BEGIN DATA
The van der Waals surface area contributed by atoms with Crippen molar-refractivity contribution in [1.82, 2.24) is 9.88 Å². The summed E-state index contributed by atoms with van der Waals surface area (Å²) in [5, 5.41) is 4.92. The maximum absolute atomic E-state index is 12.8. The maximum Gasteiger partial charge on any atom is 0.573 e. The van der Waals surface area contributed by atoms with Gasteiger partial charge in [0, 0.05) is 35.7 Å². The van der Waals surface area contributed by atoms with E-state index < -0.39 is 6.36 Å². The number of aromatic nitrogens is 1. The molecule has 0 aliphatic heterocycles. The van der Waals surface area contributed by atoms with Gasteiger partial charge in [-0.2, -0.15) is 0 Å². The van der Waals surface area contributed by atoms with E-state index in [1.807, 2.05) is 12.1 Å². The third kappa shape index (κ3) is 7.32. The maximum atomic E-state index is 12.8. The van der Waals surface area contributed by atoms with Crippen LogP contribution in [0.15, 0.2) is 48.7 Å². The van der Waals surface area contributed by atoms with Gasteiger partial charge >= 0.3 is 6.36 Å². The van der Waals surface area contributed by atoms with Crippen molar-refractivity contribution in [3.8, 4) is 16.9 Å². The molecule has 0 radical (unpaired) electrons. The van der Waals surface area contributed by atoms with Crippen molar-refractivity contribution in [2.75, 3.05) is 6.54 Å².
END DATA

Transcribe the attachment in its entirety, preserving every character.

The van der Waals surface area contributed by atoms with Crippen molar-refractivity contribution in [1.82, 2.24) is 9.88 Å². The summed E-state index contributed by atoms with van der Waals surface area (Å²) in [5, 5.41) is 4.92. The maximum absolute atomic E-state index is 12.8. The maximum Gasteiger partial charge on any atom is 0.573 e. The van der Waals surface area contributed by atoms with Gasteiger partial charge in [0, 0.05) is 35.7 Å². The van der Waals surface area contributed by atoms with E-state index < -0.39 is 6.36 Å². The number of aromatic nitrogens is 1. The molecule has 0 aliphatic heterocycles. The van der Waals surface area contributed by atoms with Gasteiger partial charge in [-0.2, -0.15) is 0 Å². The van der Waals surface area contributed by atoms with E-state index in [1.807, 2.05) is 12.1 Å². The third kappa shape index (κ3) is 7.32. The maximum atomic E-state index is 12.8. The van der Waals surface area contributed by atoms with Crippen LogP contribution in [0.15, 0.2) is 48.7 Å². The van der Waals surface area contributed by atoms with Gasteiger partial charge >= 0.3 is 6.36 Å². The van der Waals surface area contributed by atoms with Crippen molar-refractivity contribution in [3.8, 4) is 16.9 Å². The molecule has 0 radical (unpaired) electrons. The van der Waals surface area contributed by atoms with Crippen molar-refractivity contribution in [2.75, 3.05) is 6.54 Å².